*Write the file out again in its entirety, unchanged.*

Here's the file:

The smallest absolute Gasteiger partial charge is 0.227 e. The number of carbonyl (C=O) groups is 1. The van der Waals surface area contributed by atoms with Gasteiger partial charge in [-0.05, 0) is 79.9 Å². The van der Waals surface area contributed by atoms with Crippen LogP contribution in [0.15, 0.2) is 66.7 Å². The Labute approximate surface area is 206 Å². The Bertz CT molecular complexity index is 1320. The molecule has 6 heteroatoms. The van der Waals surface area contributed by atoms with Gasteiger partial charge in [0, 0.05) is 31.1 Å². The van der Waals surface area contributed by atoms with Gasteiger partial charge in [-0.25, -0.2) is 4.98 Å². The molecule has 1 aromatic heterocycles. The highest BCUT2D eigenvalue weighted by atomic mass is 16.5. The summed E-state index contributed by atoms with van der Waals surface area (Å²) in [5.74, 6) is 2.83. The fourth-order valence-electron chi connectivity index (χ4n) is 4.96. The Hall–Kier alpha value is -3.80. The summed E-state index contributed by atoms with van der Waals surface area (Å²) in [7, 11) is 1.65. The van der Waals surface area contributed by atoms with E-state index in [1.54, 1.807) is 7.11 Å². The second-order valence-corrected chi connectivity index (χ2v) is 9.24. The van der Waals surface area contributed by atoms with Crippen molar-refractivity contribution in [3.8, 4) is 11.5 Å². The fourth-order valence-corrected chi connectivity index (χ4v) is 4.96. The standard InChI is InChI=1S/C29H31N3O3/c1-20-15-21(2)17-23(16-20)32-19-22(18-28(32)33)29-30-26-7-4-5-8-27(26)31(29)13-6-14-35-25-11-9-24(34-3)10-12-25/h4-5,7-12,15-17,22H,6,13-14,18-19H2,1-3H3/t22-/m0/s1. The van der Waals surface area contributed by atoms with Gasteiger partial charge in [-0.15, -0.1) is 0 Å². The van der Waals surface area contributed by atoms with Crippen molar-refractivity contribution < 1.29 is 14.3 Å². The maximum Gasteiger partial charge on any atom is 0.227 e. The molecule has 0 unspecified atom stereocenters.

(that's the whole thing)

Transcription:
The smallest absolute Gasteiger partial charge is 0.227 e. The number of carbonyl (C=O) groups is 1. The van der Waals surface area contributed by atoms with Gasteiger partial charge in [-0.05, 0) is 79.9 Å². The van der Waals surface area contributed by atoms with Crippen LogP contribution in [0.15, 0.2) is 66.7 Å². The Labute approximate surface area is 206 Å². The Bertz CT molecular complexity index is 1320. The molecule has 6 heteroatoms. The van der Waals surface area contributed by atoms with Gasteiger partial charge in [0, 0.05) is 31.1 Å². The van der Waals surface area contributed by atoms with Gasteiger partial charge in [-0.25, -0.2) is 4.98 Å². The molecule has 1 aromatic heterocycles. The highest BCUT2D eigenvalue weighted by atomic mass is 16.5. The summed E-state index contributed by atoms with van der Waals surface area (Å²) in [5.74, 6) is 2.83. The fourth-order valence-electron chi connectivity index (χ4n) is 4.96. The Hall–Kier alpha value is -3.80. The summed E-state index contributed by atoms with van der Waals surface area (Å²) in [7, 11) is 1.65. The van der Waals surface area contributed by atoms with E-state index in [1.54, 1.807) is 7.11 Å². The second-order valence-corrected chi connectivity index (χ2v) is 9.24. The van der Waals surface area contributed by atoms with Crippen molar-refractivity contribution in [3.8, 4) is 11.5 Å². The fourth-order valence-corrected chi connectivity index (χ4v) is 4.96. The standard InChI is InChI=1S/C29H31N3O3/c1-20-15-21(2)17-23(16-20)32-19-22(18-28(32)33)29-30-26-7-4-5-8-27(26)31(29)13-6-14-35-25-11-9-24(34-3)10-12-25/h4-5,7-12,15-17,22H,6,13-14,18-19H2,1-3H3/t22-/m0/s1. The van der Waals surface area contributed by atoms with Gasteiger partial charge in [-0.15, -0.1) is 0 Å². The van der Waals surface area contributed by atoms with Crippen molar-refractivity contribution < 1.29 is 14.3 Å². The maximum Gasteiger partial charge on any atom is 0.227 e. The molecule has 0 unspecified atom stereocenters.